But a 20 or 30 rd mag is much more reliable. I've never seen on of these 100rd mags that really worked all the time. The rifle gets heavy enough with a 20 or 30 rd mag in it. You carry it more than shoot it.

wideym
August 10, 2007, 02:20 PM
Sorry RockyMtnTactical but I call BS on that. Infantry soldiers are trained to do immediate action for a weapon malfuntion. You just don't sit down carefully examine a mag and fiddle with it while taking fire. You drop it, try another mag, and if that doesn't work try remedial action. Plus an m4/m16 is your primary weapon. Your secondary weapons include pistols, MGs, grenade launchers, frags, AT-4s, etc. My platoon had weapons damaged or destroyed in combat, but you could always find another weapon on the battlefield.

MD_Willington
August 10, 2007, 02:45 PM
Would love to have a feed tower for my Saiga, yep they do work in a Saiga folks...

RockyMtnTactical
August 10, 2007, 04:32 PM
Sorry RockyMtnTactical but I call BS on that. Infantry soldiers are trained to do immediate action for a weapon malfuntion. You just don't sit down carefully examine a mag and fiddle with it while taking fire. You drop it, try another mag, and if that doesn't work try remedial action. Plus an m4/m16 is your primary weapon. Your secondary weapons include pistols, MGs, grenade launchers, frags, AT-4s, etc. My platoon had weapons damaged or destroyed in combat, but you could always find another weapon on the battlefield.

Can you call BS on something you have no awareness about??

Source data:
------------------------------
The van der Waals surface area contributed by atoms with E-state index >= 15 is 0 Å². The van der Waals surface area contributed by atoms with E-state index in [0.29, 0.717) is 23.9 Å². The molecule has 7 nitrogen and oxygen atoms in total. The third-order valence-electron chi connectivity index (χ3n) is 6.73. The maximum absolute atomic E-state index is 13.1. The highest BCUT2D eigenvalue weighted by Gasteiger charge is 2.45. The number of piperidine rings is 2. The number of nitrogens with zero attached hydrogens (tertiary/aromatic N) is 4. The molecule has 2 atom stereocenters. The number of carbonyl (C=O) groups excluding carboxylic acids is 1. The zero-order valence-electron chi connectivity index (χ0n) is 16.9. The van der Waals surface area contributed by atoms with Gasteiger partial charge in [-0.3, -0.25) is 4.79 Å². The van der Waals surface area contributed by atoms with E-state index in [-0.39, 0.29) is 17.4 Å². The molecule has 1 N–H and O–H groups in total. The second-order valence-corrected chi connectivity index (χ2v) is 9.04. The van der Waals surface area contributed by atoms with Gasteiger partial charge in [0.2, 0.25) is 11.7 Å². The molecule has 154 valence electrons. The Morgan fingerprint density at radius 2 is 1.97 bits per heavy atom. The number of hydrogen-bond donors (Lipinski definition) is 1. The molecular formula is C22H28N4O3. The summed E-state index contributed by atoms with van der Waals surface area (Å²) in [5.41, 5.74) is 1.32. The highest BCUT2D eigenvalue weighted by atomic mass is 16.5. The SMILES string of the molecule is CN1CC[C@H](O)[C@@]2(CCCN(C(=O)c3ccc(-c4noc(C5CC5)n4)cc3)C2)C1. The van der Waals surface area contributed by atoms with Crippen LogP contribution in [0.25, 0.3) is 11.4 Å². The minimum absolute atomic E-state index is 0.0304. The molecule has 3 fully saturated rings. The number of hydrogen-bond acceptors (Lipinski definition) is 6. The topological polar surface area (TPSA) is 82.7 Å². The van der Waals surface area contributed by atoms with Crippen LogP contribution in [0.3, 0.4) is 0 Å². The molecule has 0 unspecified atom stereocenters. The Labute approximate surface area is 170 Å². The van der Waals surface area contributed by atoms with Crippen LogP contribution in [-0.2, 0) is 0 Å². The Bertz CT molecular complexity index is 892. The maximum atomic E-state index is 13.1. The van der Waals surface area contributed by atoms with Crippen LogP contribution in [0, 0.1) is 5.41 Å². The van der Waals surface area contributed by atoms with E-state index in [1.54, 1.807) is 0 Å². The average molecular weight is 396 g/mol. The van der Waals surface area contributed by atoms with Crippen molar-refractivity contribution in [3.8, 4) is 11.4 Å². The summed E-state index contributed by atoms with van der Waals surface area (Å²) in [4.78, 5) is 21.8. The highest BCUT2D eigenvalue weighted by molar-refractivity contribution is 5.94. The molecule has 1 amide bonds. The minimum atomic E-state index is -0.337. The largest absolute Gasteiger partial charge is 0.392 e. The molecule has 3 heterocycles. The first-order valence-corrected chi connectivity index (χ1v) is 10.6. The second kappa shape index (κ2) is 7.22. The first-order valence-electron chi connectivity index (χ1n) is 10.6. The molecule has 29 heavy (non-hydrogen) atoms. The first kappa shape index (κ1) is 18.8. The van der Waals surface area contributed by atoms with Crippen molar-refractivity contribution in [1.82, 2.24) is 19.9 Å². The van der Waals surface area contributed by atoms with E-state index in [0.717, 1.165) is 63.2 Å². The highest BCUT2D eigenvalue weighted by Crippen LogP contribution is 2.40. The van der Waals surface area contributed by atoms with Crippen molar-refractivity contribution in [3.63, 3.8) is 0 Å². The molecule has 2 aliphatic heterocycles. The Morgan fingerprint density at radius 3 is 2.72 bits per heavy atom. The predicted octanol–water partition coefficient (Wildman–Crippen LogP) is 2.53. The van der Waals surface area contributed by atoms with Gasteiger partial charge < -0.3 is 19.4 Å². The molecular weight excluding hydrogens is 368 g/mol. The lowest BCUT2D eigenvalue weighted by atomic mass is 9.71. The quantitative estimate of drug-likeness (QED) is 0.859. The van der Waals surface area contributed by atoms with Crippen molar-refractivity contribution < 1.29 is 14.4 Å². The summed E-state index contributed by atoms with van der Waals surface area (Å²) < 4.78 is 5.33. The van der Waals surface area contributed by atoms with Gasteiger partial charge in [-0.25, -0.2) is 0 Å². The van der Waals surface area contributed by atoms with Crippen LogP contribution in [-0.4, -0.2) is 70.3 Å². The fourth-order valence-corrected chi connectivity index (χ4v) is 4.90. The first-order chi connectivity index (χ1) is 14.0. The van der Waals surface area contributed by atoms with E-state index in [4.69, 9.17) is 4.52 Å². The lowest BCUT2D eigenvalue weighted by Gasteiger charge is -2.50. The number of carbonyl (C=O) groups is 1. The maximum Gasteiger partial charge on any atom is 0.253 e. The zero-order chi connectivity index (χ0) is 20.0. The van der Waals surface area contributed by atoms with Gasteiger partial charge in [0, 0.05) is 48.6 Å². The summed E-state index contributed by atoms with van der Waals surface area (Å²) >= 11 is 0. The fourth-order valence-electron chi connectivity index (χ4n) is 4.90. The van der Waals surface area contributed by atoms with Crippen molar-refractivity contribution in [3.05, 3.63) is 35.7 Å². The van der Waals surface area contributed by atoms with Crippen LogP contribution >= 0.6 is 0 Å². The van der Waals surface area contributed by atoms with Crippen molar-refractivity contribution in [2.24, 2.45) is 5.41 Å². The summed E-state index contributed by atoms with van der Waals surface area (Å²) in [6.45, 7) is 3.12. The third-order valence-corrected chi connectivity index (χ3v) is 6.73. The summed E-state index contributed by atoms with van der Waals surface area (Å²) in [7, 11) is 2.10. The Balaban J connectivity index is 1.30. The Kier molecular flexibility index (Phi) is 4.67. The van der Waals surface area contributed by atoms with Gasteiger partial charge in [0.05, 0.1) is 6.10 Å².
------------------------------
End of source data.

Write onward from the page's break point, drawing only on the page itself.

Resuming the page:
Two soldiers from the 75th Rangers Battalion were found dead with jammed beta-c mags in Afghanistan.

Without having been there, it would be impossible to know exactly what happened when they died. Sure, they are trained to do certain things... but how do you clear malfunctions when you're dead?

It was bad equipment that killed those men, not bad training...

Double Naught Spy
August 10, 2007, 07:22 PM
And from where do you get your information? Jammed mags? Care to explain? What killed the soldiers? Did the "mags jam" before the soldiers were killed or as a result?

As for calling BS, what do you expect? You make a claim and then back it up with a couple of details that offer no more proof of the event than the original claim. There have been a variety of claims of weapons problems from the field discussed in this forum and several, as it turns out, are complete garbage, fabricated and circulated as urban lore.

Somehow I doubt a couple of jams would doom their use. They are using M4s and other such weaponry.

MudPuppy
August 10, 2007, 07:39 PM
https://crc.army.mil/Messages/detail.asp?iData=19&iCat=530&iChannel=14&nChannel=Messages
GPM-02-017:
SUMMARY: THE C-MAG MAGAZINES WERE A FREE ISSUE TO FORT BRAGG,
FORT DRUM, FORT CAMPBELL, AND FORT HOOD FOR USE IN THE M249 SQUAD
AUTOMATIC WEAPON (SAW). THE C-MAG MAGAZINES ARE AN INTERIM,
ALTERNATIVE MEASURE TO MEET OUR NEEDS FOR TRAINING WHILE
CONSERVING LINKED 5.56 AMMUNITION. THE C-MAG HAS NOT BEEN ARMY TYPE


PAGE 08 RUEAWMA0035 UNCLAS
CLASSIFIED. THE NSN IS MANAGED BY DLA. DURING TESTING, ROUNDS WERE
SOMETIMES LEFT LOOSE IN THE C-MAG DRUMS. BLANK AMMUNITION SHOWED A VERY HIGH STOPPAGE RATE.
1. TECHNICAL. MR. DON KELLY, AMSTA-LC-CSIL, DSN 793-1897,